By Mac Barnett and illustrated by Adam Rex
Hyperion Books, 2009
$16.99, ages 4-8
The premise of this book is sure to have parents shaking their heads, laughing: a child doesn't do what he's supposed to do so his mom, thoroughly spent on getting after him to do it, threatens a punishment so absurd that even the child knows she can't follow through on it.
But what's different about this story -- and what makes it so delicious and fun -- is that this mom actually does follow through.
From Billy Twitter's perspective, Mom is always after him -- he hasn't fixed his bed and instead of finishing his peas he's balanced them with utensils like a circus act. Then one day she goes off the deep end and threatens to get him a blue whale if he doesn't do what she says. Billy, of course, doesn't believe she'll really do it. For one, whales are bigger than any animal on the planet. "It's not like you can have one delivered to your house overnight," as Billy says.
But like other kids who've underestimated their moms, Billy is in for a surprise on the next page: a delivery truck the length of a block pulls up outside his front door with a blue whale. And now it's Billy's responsibility to take the whale wherever he goes, including to school, which means lugging it up the street behind his skateboard and taking out electric lines along the way.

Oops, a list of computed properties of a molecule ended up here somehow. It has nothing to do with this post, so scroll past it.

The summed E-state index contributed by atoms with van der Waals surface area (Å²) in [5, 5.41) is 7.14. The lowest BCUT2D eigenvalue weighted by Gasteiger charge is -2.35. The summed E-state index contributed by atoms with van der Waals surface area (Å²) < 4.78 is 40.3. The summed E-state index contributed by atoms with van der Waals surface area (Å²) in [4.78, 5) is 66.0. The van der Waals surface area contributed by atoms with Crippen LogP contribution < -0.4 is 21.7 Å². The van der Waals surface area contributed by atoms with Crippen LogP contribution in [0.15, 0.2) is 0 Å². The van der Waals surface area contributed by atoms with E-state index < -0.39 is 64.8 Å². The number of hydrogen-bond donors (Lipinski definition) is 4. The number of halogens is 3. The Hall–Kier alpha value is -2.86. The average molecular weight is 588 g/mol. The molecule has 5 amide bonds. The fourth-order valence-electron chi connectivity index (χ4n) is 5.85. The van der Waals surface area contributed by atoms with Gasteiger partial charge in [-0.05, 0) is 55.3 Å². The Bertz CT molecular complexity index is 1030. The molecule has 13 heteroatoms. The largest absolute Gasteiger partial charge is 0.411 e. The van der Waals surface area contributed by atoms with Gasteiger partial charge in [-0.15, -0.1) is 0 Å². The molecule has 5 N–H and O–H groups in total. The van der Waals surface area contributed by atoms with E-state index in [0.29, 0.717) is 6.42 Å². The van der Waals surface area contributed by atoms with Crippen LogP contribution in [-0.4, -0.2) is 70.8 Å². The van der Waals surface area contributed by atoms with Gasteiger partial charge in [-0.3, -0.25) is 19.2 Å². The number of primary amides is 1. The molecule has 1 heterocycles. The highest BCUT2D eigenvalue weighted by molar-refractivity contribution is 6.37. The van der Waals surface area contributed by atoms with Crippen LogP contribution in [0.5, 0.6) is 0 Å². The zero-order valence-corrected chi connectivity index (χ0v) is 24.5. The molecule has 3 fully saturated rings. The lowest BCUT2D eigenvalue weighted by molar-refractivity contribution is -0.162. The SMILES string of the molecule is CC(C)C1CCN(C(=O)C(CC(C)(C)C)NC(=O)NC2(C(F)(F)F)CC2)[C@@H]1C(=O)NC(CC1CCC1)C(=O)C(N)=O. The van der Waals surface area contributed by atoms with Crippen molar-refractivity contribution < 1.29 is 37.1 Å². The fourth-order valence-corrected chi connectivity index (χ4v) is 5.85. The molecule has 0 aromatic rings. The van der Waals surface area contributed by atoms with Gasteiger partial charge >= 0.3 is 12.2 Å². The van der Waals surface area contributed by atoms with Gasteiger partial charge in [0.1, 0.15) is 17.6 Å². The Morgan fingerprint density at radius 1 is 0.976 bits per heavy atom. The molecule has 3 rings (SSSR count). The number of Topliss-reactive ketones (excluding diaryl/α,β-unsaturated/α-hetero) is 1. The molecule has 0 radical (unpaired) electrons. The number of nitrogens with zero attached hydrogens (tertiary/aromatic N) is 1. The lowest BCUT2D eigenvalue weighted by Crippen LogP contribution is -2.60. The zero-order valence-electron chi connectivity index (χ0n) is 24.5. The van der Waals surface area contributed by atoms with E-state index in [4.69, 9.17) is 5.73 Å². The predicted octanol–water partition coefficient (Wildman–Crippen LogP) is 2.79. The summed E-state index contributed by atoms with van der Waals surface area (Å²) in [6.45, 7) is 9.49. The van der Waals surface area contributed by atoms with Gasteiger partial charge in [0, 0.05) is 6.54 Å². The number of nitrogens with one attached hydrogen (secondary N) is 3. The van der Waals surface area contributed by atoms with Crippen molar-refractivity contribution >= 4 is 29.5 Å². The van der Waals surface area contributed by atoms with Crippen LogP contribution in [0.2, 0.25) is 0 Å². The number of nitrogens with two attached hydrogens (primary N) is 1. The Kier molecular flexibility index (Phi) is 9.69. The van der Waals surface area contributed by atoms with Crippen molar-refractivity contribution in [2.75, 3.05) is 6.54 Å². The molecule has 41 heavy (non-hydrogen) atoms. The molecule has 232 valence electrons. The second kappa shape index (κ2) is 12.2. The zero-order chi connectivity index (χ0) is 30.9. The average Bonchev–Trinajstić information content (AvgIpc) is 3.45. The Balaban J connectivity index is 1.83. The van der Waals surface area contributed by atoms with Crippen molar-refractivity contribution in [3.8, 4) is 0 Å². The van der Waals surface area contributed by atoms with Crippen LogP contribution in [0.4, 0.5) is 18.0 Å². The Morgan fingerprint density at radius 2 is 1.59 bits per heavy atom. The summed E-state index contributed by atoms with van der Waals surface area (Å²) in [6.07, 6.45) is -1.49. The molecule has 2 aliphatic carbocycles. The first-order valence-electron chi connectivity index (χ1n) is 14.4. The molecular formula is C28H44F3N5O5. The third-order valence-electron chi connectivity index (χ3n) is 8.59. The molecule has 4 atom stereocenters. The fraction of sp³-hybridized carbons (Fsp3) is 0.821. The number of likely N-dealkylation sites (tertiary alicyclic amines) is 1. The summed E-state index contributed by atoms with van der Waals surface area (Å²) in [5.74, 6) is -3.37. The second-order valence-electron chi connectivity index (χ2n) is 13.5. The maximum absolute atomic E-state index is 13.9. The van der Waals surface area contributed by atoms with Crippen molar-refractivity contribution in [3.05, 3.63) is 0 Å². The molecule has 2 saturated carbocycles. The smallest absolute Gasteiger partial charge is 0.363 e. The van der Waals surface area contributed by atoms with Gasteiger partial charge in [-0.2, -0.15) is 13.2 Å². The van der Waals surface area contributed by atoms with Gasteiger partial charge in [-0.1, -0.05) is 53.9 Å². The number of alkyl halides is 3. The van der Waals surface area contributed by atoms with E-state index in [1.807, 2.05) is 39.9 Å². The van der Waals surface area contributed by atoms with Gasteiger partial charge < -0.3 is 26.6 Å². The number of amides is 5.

And that's only the beginning of Billy's troubles. Though his teacher Mr. Wembley is delighted to see such a fabulous creature (not at all shocked, which makes this story all the more fun to believe in), Billy's classmates aren't pleased when Mr. Wembley cancels the cowboy movie he scheduled for class to talk about the whale's baleen. Soon Billy is being uninvited to a party and passed over to play kickball at recess, and just when things might turn around, classmate Tilbie Peel falls into the whale's blowhole.
Once home, Dad tells him to wash and wax his whale, check it for barnacles, wrestle it and take it to the park before heading off to the sea to find krill and seawater. But as Billy tosses buckets full of food and water into the whale's stinky mouth, he discovers one way to escape his problem is to get inside of it.
Barnett playfully reminds kids to think twice before they ignore us, while Rex brings to life the enormity of the boy's troubles with smart, quirky humor. His portrayal of child's perspective on being scolded is so spot-on, it's hilarious. Billy's mom storms toward the title page with a rain cloud for a head and later, all you see of Billy's mom and dad's faces are talking balloons where their heads should be.
This is one collaboration you won't want to miss.